Coming to the Hebrews, Mr. Spencer argues that ‘the silence of their legends (as to ancestor-worship) is but a negative fact, which may be as misleading as negative facts usually are.’ They are, indeed; witness Mr. Spencer’s own silence about savage Supreme Beings. But we may fairly argue that if Israel had been given to ancestor-worship (as might partly be surmised from the mystery about the grave of Moses) the Prophets would not have spared them for their crying. The Prophets were unusually outspoken men, and, as they undeniably do scold Israel for every other kind of conceivable heresy, they were not likely to be silent about ancestor-worship, if ancestor-worship existed. Mr. Spencer, then, rather heedlessly, though correctly, argues that ‘nomadic habits are unfavourable to evolution of the ghost-theory.’8 Alas, this gives away the whole case! For, if all men began as nomads, and nomadic habits are unfavourable even to the ordinary ghost, how did the Australian and other nomads develop the Supreme Being, who, ex hypothesi, is the final fruit of the ghost-flower? If you cannot have ‘an established ancestor-worship’ till you abandon nomadic habits, how, while still nomadic, do you evolve a Supreme Being? Obviously not out of ancestor-worship.
Mr. Spencer then assigns, as evidence for ancestor-worship in Israel, mourning dresses, fasting, the law against self-bleeding and cutting off the hair for the dead, and the text (Deut. xxvi. 14) about ‘I have not given aught thereof for the dead.’ ‘Hence, the conclusion must be that ancestor-worship had developed as far as nomadic habits allowed, before it was repressed by a higher worship.’9 But whence came that higher worship which seems to have intervened immediately after the cessation of nomadic habits?
There are obvious traces of grief expressed in a primitive way among the Hebrews. ‘Ye shall not cut yourselves, nor make any baldness between your eyes for the dead’ (Deut. xiv. 1). ‘Neither shall men lament for them, nor cut themselves, nor make themselves bald for them; neither shall men tear themselves for them in mourning, to comfort them for the dead’ (by way of counter-irritant to grief); ‘neither shall men give them the cup of consolation to drink for their father or their mother,’ because the Jews were to be removed from their homes.10 ‘Ye shall not make any cuttings in your flesh for the dead, nor print any marks upon you.’11
It may be usual to regard inflictions, such as cutting, by mourners, as sacrifices to the ghost of the dead. But one has seen a man strike himself a heavy blow on receiving news of a loss not by death, and I venture to fancy that cuttings and gashings at funerals are merely a more violent form of appeal to a counter-irritant of grief, and, again, a token of recklessness caused by a sorrow which makes void the world. One of John Nicholson’s native adorers killed himself on news of that warrior’s death, saying, ‘What is left worth living for?’ This was not a sacrifice to the Manes of Nicholson. The sacrifice of the mourner’s hair, as by Achilles, argues a similar indifference to personal charm. Once more, the text in Psalm cvi. 28, ‘They joined themselves unto Baal–Peor, and ate the sacrifices of the dead,’ is usually taken by commentators as a reference to the ritual of gods who are no gods. But it rather seems to indicate an acquiescence in foreign burial rites. All this additional evidence does not do much to prove ancestor-worship in Israel, though the secrecy of the burial of Moses, ‘in a valley of the land of Moab, over against Beth-peor; but no man knoweth of his sepulchre to this day,’ may indicate a dread of a nascent worship of the great leader.12 The scene of the defection in Psalm cvi., Beth-peor, is indicated in Numbers xxv., where Israel runs after the girls and the gods of Moab: ‘And Moab called the people unto the sacrifices of their gods; and the people did eat, and bowed down to their gods. And Israel joined himself unto Baal-peor.’ Psalm cvi. is obviously a later restatement of this addiction to the Moabite gods, and the Psalm adds ‘they ate the sacrifices of the dead.’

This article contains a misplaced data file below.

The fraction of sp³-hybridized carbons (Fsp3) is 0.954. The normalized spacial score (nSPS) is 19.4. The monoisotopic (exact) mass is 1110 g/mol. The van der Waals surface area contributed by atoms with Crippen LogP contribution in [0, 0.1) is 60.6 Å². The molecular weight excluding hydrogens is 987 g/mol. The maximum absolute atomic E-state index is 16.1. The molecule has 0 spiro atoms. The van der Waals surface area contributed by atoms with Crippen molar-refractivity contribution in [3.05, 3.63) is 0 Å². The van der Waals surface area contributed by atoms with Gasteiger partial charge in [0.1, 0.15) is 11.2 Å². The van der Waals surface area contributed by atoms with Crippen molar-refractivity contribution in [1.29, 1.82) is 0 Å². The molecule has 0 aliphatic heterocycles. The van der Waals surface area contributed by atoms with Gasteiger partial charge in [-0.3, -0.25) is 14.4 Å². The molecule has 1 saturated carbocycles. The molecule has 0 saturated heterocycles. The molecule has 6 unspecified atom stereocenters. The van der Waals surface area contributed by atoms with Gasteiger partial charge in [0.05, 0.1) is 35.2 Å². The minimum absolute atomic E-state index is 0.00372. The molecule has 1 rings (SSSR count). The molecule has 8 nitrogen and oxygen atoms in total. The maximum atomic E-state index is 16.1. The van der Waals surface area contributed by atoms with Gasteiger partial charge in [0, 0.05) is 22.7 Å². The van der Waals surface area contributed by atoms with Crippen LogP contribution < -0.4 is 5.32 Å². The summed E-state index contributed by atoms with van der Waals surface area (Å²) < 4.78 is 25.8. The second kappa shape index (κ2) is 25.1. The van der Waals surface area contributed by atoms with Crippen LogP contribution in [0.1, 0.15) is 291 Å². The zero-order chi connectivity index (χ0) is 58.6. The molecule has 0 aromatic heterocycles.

It is plain that, for whatever reason, ancestor-worship among the Hebrews was, at the utmost, rudimentary. Otherwise it must have been clearly denounced by the Prophets among the other heresies of Israel. Therefore, as being at the most rudimentary, ancestor-worship in Israel could not be developed at once into the worship of Jehovah.